Avian-like tibiotarsi of pterodactyloids (Reptilia: Pterosauria) from the Upper Jurassic of East Africa"Tibiotarsi of Dsungaripterus brancai (Reck) (Upper Jurassic, East Africa),D. weii Young (Lower Cretaceous, China) and Puntanipterus globosus Bonaparte & Sanchez (Lower Cretaceous, South America) have a bird-like distal end with attachment areas for a transverse ligament anteriorly, lateral and medial ligamentous prominences, and an anteroposteriorly, expanded pulley-like articular surface. The M. extensor digitorum longus flexed the ankle and probably also extended the digits as in living birds and mammals. A separate tendinous slip for digit I probably passed from the M. flexor digitorum longus in a groove posteroventral to the medial ligamentous prominence. " (Peter M. Galton)http://books.google.ca/books?id=idta6AVV-tIC&pg=PA11&lpg=PA11&dq=bird+metatarsus+pterosaur+metatarsal&source=bl&ots=2E_X9V4bPt&sig=0bLfNMhd8yejNSOafECEnBqKAyo&hl=en&ei=uOb6S_3OGsWclgeZ2oHdCg&sa=X&oi=book_result&ct=result&resnum=3&ved=0CB4Q6AEwAg#v=onepage&q&f=false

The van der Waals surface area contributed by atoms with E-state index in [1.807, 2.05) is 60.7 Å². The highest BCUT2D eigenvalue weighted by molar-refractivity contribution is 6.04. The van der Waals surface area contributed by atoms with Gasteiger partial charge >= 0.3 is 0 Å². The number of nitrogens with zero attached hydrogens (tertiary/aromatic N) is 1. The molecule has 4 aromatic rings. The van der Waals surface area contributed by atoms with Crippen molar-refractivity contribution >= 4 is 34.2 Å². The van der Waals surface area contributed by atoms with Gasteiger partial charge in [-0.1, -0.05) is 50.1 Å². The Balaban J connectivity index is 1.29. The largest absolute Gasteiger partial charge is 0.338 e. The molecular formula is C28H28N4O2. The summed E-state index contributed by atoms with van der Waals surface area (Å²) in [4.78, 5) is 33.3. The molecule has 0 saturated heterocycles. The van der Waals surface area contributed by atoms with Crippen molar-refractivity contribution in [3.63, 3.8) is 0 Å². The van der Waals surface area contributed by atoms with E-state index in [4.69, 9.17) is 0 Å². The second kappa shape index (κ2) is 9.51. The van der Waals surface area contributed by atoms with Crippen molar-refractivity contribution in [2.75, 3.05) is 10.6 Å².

"The metamorphosis of the ankle joints of pterosaurs during development is interesting. In juvenile specimens, the proximal row consists of astragalus and calcaneum which are both reduced in length proximo-distally to become essentially only caps over the lower ends of the tibia, with the loss of the calcaneal tuber.http://pterosaur.net/myths.php
In adult [pterosaur] specimens, these two bones [the calcaneum and the astragalus] are fused with the tibia to form a rolling hinge joint at their distal condyles as seen in modern birds." (Sankar Chatterjee, R. J. Templin)
The shared presence of a relatively long neck with proportionally long cervical vertebrae, of an elongate tibia, and of a hinge-like ankle joint and elongate metatarsals in the foot indicate that pterosaurs, dinosaurs and a few other groups should be united in a clade which has been termed Ornithodira.
Also see these references: